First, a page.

For comparison, he recruited a second group of healthy, active people in their twenties and a third group of age-matched older people who weren’t involved in structured exercise programmes but were still active and engaged with life.
Tellingly, there were no sedentary participants among this age-matched group. A lifetime of inactivity had already taken too great a toll on the rejects. “Those people were super-diseased and on multiple medications,” says Trappe. “They just weren’t healthy enough to be in the study.”
It is a disturbing change Trappe has seen since he started out in ageing research. “Twenty-five years ago, when we would recruit people to do a training study, obesity wasn’t such an issue and people weren’t on so many medications. If they had good genes, then they were doing quite well. Now, we have this whole other sector of unhealthy people that are just not engaged at all. So, our older age-matched non-exercisers were still a health-elite group of people.”
Trappe brought all of them into the lab and measured their cardiovascular health. Each participant also had a muscle biopsy to examine the capillary network – the micro vessels that allow blood to flow through the muscle – and the activity of two key aerobic enzymes, all of which generally declines with age.
What he found surprised him. Looking at the muscle data, you couldn’t pick which was the young group and which was the older lifelong exercisers. “And the cardiovascular systems of the lifelong exercisers were also better than I would have predicted,” he says. “They were three decades younger in terms of overall physiology. They looked like middle-aged people.”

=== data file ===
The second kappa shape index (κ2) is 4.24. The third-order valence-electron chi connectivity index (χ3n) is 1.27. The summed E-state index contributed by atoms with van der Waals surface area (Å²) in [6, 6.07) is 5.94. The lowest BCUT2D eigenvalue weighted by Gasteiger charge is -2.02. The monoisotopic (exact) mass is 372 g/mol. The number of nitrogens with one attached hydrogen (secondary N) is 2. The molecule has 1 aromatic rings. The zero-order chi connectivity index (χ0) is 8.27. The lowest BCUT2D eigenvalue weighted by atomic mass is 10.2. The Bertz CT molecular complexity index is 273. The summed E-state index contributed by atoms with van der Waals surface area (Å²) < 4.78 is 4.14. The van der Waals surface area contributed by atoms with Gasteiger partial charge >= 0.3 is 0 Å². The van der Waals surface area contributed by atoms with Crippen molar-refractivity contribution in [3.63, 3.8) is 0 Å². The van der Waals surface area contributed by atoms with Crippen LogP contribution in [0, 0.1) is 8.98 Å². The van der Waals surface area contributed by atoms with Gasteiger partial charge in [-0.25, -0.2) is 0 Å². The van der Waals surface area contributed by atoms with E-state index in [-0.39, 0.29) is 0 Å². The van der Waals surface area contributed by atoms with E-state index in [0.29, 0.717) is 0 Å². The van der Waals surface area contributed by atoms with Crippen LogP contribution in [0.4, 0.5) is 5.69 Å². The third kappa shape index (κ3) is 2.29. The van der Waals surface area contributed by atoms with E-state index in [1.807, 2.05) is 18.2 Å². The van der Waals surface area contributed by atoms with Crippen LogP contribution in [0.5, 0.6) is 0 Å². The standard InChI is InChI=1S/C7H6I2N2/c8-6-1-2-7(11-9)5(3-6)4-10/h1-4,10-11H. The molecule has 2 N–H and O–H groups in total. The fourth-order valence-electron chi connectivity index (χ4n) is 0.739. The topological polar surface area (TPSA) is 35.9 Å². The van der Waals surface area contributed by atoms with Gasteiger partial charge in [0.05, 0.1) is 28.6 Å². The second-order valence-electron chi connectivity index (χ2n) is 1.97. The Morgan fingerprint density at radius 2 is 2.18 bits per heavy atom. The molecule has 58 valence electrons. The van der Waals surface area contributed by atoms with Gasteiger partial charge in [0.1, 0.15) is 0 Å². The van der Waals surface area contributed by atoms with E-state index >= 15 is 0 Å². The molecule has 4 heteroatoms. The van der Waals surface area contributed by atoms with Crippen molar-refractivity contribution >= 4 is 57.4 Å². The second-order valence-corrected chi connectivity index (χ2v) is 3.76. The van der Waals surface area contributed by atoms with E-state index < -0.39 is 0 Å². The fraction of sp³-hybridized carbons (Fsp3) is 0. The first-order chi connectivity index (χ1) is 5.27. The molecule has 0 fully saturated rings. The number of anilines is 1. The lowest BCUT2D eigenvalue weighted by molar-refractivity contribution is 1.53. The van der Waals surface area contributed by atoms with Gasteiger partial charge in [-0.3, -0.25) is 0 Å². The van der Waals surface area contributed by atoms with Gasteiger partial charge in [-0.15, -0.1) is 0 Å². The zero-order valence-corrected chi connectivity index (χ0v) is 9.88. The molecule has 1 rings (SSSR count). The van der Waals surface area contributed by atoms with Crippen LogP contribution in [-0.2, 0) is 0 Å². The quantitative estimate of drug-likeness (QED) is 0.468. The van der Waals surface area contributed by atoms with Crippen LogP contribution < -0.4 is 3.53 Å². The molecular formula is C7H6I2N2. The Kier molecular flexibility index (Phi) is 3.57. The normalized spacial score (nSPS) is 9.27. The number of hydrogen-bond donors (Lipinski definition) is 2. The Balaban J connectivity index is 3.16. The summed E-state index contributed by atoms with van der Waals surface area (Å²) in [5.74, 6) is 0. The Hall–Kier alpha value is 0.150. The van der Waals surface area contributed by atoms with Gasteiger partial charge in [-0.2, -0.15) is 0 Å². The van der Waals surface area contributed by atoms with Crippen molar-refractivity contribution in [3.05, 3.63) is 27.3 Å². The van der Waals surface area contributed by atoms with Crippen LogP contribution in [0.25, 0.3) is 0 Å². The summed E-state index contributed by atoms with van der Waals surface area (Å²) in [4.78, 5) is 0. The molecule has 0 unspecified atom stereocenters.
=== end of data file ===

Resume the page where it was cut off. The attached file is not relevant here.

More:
One of the advantages of having a bigger cardiovascular engine is it means a person has a greater reserve, meaning they can rebound more successfully from adverse life events such as periods of illness.
“There’s a sort of aerobic frailty threshold,” says Trappe. “The data is pretty clear that when you dip below this theoretical threshold, that’s the big transition between independence and dependence. Once you’re at those very low thresholds, it’s really difficult to get back above them. So, that’s a game-changer and it’s why having a reserve is key.”
Of course, exercise can hurt the body, too. “There’s no question that the pounding over the years from running is hard on a variety of skeletal functions,” says Trappe. “For most of the people in this category, the orthopaedics had let them down. But they had adapted as they went through life and found ways to keep going. Some had switched modes, so we had a lot of cyclists. Others were still running but complementing it with other forms of exercise to make up total volume.”
All of this is good news for Trappe, who, at 52, is a triathlon enthusiast, making time for regular workouts despite working long hours and having a busy family life. He manages it by cutting out other things he has realised he can do without. So, no more watching sport on TV.
“The pay-off is I get to spend more time exercising, which brings me more joy than sitting watching other people exercise. You just have to make these choices.”